Duby Tal / Albatross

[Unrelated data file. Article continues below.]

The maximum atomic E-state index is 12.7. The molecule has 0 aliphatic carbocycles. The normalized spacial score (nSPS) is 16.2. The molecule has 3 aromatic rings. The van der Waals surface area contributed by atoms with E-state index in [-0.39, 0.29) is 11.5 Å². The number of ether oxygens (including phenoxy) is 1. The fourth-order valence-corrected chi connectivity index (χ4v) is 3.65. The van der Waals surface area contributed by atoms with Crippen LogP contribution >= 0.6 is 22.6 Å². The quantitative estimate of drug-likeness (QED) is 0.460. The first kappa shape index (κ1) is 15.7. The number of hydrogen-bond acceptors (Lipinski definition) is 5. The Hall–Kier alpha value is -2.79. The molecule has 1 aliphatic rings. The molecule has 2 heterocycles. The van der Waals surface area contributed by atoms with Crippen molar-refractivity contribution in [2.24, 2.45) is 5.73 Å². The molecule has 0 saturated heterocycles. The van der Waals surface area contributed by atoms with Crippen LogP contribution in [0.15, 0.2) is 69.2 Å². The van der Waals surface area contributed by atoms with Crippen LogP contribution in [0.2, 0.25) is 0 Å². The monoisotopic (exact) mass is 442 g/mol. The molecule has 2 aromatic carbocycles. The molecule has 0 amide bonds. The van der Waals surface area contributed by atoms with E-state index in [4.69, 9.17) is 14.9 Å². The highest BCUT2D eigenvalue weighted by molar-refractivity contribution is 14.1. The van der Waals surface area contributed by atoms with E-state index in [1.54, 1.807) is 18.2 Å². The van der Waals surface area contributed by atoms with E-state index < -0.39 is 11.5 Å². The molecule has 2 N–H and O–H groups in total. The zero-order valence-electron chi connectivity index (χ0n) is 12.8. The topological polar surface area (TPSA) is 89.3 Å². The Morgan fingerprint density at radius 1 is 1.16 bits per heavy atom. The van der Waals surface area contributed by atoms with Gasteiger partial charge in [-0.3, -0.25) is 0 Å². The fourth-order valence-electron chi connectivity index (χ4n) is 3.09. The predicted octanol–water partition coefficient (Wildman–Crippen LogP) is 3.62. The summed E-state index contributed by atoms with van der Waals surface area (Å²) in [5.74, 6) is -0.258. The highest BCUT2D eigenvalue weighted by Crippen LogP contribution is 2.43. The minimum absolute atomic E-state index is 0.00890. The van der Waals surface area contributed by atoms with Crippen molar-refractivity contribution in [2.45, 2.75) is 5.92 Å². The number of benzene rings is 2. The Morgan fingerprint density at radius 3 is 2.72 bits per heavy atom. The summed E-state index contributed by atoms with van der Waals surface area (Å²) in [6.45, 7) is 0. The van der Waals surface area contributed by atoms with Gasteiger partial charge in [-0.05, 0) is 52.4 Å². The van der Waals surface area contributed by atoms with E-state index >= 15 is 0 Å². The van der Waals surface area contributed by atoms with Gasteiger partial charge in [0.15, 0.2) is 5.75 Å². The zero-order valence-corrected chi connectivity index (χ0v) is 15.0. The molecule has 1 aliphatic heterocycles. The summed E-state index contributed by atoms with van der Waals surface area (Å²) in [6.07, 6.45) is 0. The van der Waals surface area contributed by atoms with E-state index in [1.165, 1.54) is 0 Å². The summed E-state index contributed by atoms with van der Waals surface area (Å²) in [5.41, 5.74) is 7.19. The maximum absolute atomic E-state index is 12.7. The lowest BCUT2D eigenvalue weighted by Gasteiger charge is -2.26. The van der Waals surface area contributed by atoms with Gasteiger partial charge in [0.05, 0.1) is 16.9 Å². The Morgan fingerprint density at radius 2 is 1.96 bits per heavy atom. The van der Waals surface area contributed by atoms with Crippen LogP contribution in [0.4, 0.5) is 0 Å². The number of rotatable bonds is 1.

The shape of the holy, before the arrival of the Muslims in 638 C.E., was suggested by the very topography of Jerusalem. In the east, on the Mount of Olives, lay the Church of the Ascension (seen in the center foreground of the photo), where, according to Christian tradition, Jesus ascended into heaven to sit at the right hand of God (see, for example, Luke 24:50–51). In the west, in the heart of the ancient Old City, arose the Church of the Holy Sepulchre (seen slightly to the right in the background of the photo), which covered the site of Jesus’ burial and resurrection. Between these two holy places was the Temple Mount (visible in the center of the photo), the site of Herod’s Temple and probably Solomon’s Temple. When the Muslims arrived, however, the Temple Mount lay in utter desolation, a mute testament to Jesus’ prophecy concerning the destruction of the Jewish Temple. The Muslims soon lay claim to this holy site at the center of Jerusalem—building the Dome of the Rock, an Islamic shrine that still stands gleaming above the city.